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Live Reviews

Festival International Musique Actuelle Victoriaville (FIMAV) 2004

By Published: July 9, 2004
Another solo set was by the near 60-year old French baritone saxophonist Daunik Lazro whose every tune called for a specific reed change to match the desired timbre and emotion. Nimbly working around the burly horn as if it were his "second" instrument (he left his alto sax across the Atlantic for this occasion), Lazro focused solely at times on the altissimo register while tending to ignore the more natural bottom-end range generally expected from a baritone sax. His style consisted of a miraculous circular breathing technique which maintained a continuous and almost overwhelming and certainly unrelenting delivery through very dense material, including one of his set highlights - an abstract blues dedication to Joe McPhee and Evan Parker (with whom he's recorded and toured as a trio). The closer, Coltrane's "Lonnie's Lament" offered a reprieve to the set's technically transcendent characteristics, and offered to even the most untrained of ears an invitation to listen in and enjoy what was a festival highlight.

The ever-musical Dutch percussionist Han Bennink - the last of three invited unaccompanied soloists - with two of the strongest ankles and feet in the business, worked his pedals in overdrive, providing extraordinary sights and sounds alike. He stuffed the ends of both his drumsticks in his cheek pockets cranking the sticks counterclockwise while tapping them against his teeth and humming a melody akin to "His Truth Is Marching On"; he took more than one drum solo literally sitting on the ground which he played ignoring his kit altogether - mind you, he had casually yet musically knocked piece by piece of his drum set to the ground in the most rhythmic fashion imaginable (after which he played the portions of his kit while they lay flat on the stage floor!); he also kept time on his cymbals with his drum stool, lightly tapping them with the stool's legs while he transported it from behind his kit to center stage along with his snare (ala Max Roach, Bennink is one of jazz' finest jazz brushers on the snare, ending a portion of a solo appropriately with the Dizzy Gillespie/Kenny Clarke bop anthem "Salt and Peanuts"); and finally Bennink capped off a solo that found him in the middle of the audience rhythmically tossing each of his drumsticks from 15 feet away hitting his cymbals onstage without missing a beat! Like any of the classic rent party pianists from back in the day, Bennink can light up rhythms on just about anything that might be considered a percussive tool, creating the most musical of sentiments that respective "instrument" may have ever known previously and will ever know again.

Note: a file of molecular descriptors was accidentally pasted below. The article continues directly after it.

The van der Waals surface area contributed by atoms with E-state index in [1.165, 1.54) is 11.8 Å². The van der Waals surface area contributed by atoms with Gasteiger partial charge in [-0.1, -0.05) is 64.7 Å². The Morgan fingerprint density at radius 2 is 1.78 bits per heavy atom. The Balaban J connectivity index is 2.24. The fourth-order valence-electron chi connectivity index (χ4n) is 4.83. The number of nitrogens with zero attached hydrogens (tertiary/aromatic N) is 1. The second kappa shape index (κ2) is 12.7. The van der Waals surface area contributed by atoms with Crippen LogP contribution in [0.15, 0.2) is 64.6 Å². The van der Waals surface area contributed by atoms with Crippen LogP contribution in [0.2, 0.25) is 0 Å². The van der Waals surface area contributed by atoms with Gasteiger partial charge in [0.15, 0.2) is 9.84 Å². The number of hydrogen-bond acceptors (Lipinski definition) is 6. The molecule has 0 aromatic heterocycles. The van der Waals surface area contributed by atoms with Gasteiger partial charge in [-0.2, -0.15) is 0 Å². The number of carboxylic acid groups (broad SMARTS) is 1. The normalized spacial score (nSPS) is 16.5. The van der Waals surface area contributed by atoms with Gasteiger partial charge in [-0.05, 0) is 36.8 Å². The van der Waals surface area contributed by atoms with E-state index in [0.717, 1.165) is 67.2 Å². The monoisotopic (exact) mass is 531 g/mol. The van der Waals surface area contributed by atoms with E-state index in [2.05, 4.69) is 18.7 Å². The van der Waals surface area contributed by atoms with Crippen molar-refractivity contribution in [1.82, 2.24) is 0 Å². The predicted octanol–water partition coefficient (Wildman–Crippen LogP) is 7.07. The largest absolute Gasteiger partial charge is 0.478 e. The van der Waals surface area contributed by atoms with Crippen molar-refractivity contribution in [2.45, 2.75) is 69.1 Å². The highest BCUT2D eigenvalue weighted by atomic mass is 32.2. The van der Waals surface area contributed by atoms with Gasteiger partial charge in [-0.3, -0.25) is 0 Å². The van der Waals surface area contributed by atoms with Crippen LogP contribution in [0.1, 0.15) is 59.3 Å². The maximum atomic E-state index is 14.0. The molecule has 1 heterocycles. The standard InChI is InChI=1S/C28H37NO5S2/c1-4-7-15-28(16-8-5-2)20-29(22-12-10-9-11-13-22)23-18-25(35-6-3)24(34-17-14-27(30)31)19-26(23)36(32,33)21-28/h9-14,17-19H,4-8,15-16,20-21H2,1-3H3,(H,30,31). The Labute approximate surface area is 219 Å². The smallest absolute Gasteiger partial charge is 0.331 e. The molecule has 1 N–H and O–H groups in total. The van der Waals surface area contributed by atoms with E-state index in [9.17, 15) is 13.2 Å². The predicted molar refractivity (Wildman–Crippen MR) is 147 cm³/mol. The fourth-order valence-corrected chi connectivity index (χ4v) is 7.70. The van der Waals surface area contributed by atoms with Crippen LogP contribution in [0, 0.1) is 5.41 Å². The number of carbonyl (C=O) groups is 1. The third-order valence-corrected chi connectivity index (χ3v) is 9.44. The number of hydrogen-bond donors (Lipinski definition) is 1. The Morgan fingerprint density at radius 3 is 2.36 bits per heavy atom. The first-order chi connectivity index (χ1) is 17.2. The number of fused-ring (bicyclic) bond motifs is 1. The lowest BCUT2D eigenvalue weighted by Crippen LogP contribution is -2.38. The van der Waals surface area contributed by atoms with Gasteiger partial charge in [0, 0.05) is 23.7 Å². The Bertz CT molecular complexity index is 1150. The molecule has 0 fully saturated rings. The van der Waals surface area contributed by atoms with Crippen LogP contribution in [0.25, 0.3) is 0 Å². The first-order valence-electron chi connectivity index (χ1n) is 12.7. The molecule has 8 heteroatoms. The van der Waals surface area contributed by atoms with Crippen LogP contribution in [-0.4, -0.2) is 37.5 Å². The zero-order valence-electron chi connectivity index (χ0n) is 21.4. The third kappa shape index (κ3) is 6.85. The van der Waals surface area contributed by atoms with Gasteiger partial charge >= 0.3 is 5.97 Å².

Also invited to this year's FIMAV were several New York City-based ensembles that, strangely enough, rarely if ever perform here under such guises as the FAB trio, Tim Berne's Expanded Science Friction Band, Ellery Eskelin's trio with Andrea Parkins and Jim Black, and the so-called "Emergency Replacement Band" of William Parker, Charles Gayle, and Henry Grimes.

The FAB trio (double bassist Joe Fonda, drummer/percussionist Barry Altschul, and violinist Billy Bang), is a collective between two veteran string players and the unheralded Altschul whose sole release to date was last year's Transforming the Space (CIMP). The trio offers intriguing dynamics with the double arco, and likewise double pizzicato, playing of its string instruments inciting Altschul's swing-based circular free-bop based rhythms and solo percussive displays. Through the course of their well-rounded set, the triangular improvisational exchanges showed a multi-dimensionality combined with a solid foundation in jazz, blues, and swing. Eye contact and interaction were a constant throughout, and Fonda and Altschul even pulled a hat trick each for Bang's composition, "For Don Cherry". The former of the two added flute to his arsenal while the latter picked up Fonda's bass and admirably offered a confident bass line before handing it back like a baton after a minute or so to its rightful owner who meanwhile was taking his last breaths on the small wooden wind instrument. Altschul then took a seat behind his kit, and the group returned to its original format while eyeballing one another's every move and expression, facially and instrumentally. Fonda stiff-arms a very direct intense tone from his strings, and after a unanimous standing ovation, it was the his composition "Song for My Mother", the encore, which featured the composer's extended bass technique with occasional coloring provided by Bang who eventually entered melodically though he was surprisingly over-attentive to the sheet music before him (one would have thought, it was presumably a new composition, though in actuality it's an over 16-minute rendition of what they've recorded).

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